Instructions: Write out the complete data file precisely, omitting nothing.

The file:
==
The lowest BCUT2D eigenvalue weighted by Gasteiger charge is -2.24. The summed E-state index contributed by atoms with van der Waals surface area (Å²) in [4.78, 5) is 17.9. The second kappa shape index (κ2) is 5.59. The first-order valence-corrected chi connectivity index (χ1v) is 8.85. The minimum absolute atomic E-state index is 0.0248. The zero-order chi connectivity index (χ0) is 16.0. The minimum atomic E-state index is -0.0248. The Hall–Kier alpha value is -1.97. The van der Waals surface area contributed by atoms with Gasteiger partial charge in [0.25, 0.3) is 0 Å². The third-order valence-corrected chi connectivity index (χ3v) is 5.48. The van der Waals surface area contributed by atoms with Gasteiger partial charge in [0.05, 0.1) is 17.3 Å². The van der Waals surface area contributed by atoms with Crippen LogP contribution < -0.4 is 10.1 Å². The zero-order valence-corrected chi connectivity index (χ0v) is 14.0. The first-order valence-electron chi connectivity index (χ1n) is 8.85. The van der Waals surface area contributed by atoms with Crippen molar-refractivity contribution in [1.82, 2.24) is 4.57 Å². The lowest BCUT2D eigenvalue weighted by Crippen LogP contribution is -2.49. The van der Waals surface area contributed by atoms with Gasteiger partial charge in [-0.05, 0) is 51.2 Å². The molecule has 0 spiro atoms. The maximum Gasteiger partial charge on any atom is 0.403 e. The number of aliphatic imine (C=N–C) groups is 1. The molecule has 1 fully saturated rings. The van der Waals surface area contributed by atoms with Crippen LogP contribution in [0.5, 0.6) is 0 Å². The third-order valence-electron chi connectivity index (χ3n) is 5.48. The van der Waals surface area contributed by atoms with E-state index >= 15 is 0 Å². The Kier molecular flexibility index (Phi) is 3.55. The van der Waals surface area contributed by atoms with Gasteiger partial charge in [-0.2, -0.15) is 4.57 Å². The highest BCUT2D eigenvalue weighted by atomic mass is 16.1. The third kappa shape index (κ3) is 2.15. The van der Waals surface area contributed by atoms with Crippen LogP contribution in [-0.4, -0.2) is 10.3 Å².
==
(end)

The lowest BCUT2D eigenvalue weighted by Gasteiger charge is -2.24. The summed E-state index contributed by atoms with van der Waals surface area (Å²) in [4.78, 5) is 17.9. The second kappa shape index (κ2) is 5.59. The first-order valence-corrected chi connectivity index (χ1v) is 8.85. The minimum absolute atomic E-state index is 0.0248. The zero-order chi connectivity index (χ0) is 16.0. The minimum atomic E-state index is -0.0248. The Hall–Kier alpha value is -1.97. The van der Waals surface area contributed by atoms with Gasteiger partial charge in [0.25, 0.3) is 0 Å². The third-order valence-corrected chi connectivity index (χ3v) is 5.48. The van der Waals surface area contributed by atoms with Gasteiger partial charge in [0.05, 0.1) is 17.3 Å². The van der Waals surface area contributed by atoms with Crippen LogP contribution < -0.4 is 10.1 Å². The zero-order valence-corrected chi connectivity index (χ0v) is 14.0. The first-order valence-electron chi connectivity index (χ1n) is 8.85. The van der Waals surface area contributed by atoms with Crippen molar-refractivity contribution in [1.82, 2.24) is 4.57 Å². The lowest BCUT2D eigenvalue weighted by Crippen LogP contribution is -2.49. The van der Waals surface area contributed by atoms with Gasteiger partial charge in [-0.05, 0) is 51.2 Å². The molecule has 0 spiro atoms. The maximum Gasteiger partial charge on any atom is 0.403 e. The number of aliphatic imine (C=N–C) groups is 1. The molecule has 1 fully saturated rings. The van der Waals surface area contributed by atoms with Crippen LogP contribution in [0.5, 0.6) is 0 Å². The third-order valence-electron chi connectivity index (χ3n) is 5.48. The van der Waals surface area contributed by atoms with E-state index >= 15 is 0 Å². The Kier molecular flexibility index (Phi) is 3.55. The van der Waals surface area contributed by atoms with Gasteiger partial charge in [-0.2, -0.15) is 4.57 Å². The highest BCUT2D eigenvalue weighted by atomic mass is 16.1. The third kappa shape index (κ3) is 2.15. The van der Waals surface area contributed by atoms with Crippen LogP contribution in [-0.4, -0.2) is 10.3 Å².